Transitioning to the Patient-Driven Groupings Model (PDGM) has already begun to impact operations for home health agencies that are indeed convinced that preparation must begin now.  Diagnosis coding and OASIS ADL data are two significant areas that the agency can impact by deeper education and understanding of both items.  Clinicians must understand the dire importance of including the appropriate disease processes in the assessment of the patient and development of care plans.  In addition, a true functional assessment of the patient and the full understanding of the OASIS response options in the ADLs will be the greatest positive impact in case mix weight calculation and establishing reimbursement.  These factors are huge in PDGM, not only in the calculation of case mix weight and reimbursement, but helping to support medical necessity of the care to be provided to the patient in the medical record.


Clinical Groupings

There are four steps in the grouping of a patient into the PDGM Home Health Resource Group (HHRG), which establishes the case mix weight and eventual payment.  ICD-10 coding makes up 50% of that process.  The primary diagnoses (from the claim) of the patient will be the sole determinant of the Clinical Grouping of the patient.  There are 12 Clinical Groupings:  Medication Management Teaching & Assessment (MMTA) – Other, MMTA: Endocrine, MMTA: Cardiac, MMTA: Surgical Aftercare, MMTA: Infectious, MMTA: GI/GU, MMTA: Respiratory, Wounds, Musculoskeletal Rehab, Neuro Rehab, Complex Nursing Interventions & Behavioral Health.  There is a list of 43,000+ diagnoses that will be allowed as the primary diagnosis of the patient under PDGM.  Without a diagnosis from that list, as the primary diagnosis on the claim, the claim will not be paid.  Home Health software systems will likely allow only valid diagnoses to be utilized, which would allow agencies to know that they are using an allowed code.  Wounds are the highest case mix category and MMTA: Surgical Aftercare is the lowest, with the spread between highest and lowest being 32%.  The primary reason that a code would not group under PDGM is the lack of specificity.  This does not always reference the location on the body – for example:  Pain in left knee….we know where the pain is, but what is causing the pain?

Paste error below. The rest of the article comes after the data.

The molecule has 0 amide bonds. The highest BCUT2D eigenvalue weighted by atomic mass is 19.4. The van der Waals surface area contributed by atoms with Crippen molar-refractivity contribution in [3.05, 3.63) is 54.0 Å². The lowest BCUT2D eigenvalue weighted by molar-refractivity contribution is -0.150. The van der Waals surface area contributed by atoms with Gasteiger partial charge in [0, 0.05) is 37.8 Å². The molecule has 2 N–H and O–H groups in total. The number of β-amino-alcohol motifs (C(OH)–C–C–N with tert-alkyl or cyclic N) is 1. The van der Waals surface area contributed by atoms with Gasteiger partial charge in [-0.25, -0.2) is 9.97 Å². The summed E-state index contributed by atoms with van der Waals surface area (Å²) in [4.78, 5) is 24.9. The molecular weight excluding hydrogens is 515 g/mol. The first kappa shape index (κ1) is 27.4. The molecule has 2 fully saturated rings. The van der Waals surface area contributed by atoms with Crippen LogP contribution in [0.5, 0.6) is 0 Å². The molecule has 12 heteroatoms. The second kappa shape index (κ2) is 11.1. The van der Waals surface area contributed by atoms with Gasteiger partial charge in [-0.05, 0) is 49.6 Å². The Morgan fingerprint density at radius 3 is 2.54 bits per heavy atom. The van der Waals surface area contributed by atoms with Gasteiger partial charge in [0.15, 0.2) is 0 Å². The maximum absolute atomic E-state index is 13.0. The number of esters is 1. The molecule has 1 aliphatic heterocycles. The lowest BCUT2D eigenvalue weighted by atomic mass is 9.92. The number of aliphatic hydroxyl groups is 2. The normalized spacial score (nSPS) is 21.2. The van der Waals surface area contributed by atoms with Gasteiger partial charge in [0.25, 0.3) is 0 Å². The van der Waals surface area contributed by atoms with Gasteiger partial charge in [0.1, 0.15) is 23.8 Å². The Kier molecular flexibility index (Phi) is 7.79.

Comorbidity Adjustments

The comorbidity adjustment will be based on the secondary or other diagnoses that are found on the claim.  Up to 25 diagnoses will fit in the electronic claims file.  The comorbidity adjustment has three levels:

  1. No Comorbidity Adjustment – no secondary codes meet criteria
  2. Low Comorbidity Adjustment – only one secondary meets criteria
  3. High Comorbidity Adjustment – two or more secondary meet the criteria

The case mix weight is increased by 6.01% with a Low Comorbidity adjustment and an additional 12.95% if a High Comorbidity adjustment applies.  It is imperative that agencies not only ensure that all diagnoses are coded for the patient, but that they are all reported in the electronic claims file.

The industry is currently waiting for the Final Rule in late October/early November to obtain clarification from CMS on a significant concern.  The concern is 3-fold.  Agencies have 3 different levels of instruction as to what to include as diagnoses:

  • ICD10 Guidelines “All conditions that coexist at the time of admission, that develop subsequently, or that affect the treatment received and/or the length of stay.”
  • OASIS Manual “Secondary diagnoses are comorbid conditions that exist at the time of the assessment, that are actively addressed in the patient’s Plan of Care, or that have the potential to affect the patient’s responsiveness to treatment and rehabilitative prognosis.”
  • CoPs The regulation at §484.60(a)(2) requires that all pertinent diagnoses be included in the POC. CMS, in their guidance document for this regulation, defines pertinent diagnoses to “mean all known diagnoses.” This is a very different instruction than listing diagnoses that have either an actual impact or potential impact on the treatment plan. The varying instructions make it possible for the POC to have more diagnoses than the OASIS and the OASIS and the POC to have more diagnoses than the claim.

The list of all diagnoses that the patient may use as primary and the list of secondary codes that are used for the comorbidity adjustment are found at the following link:

The primary thing agencies need to take away from this is that there will need to be much documentation gathered at intake/admission of the patient in order to have everything needed to appropriately code the patient’s diagnoses.  Lack of specificity begins with the physician and must be dealt with.  Agencies will need to begin, as soon as possible, going back to the physician for more specific information when lacking.

Healthcare Provider Solutions understands that thorough preparation is the key to success under PDGM.

We are dedicated to supporting HHAs with a customized PDGM Impact Analysis, outsourced billing solutions, and continued PDGM education. Our team of seasoned industry professionals is currently guiding agencies nationwide to a smooth PDGM transition.

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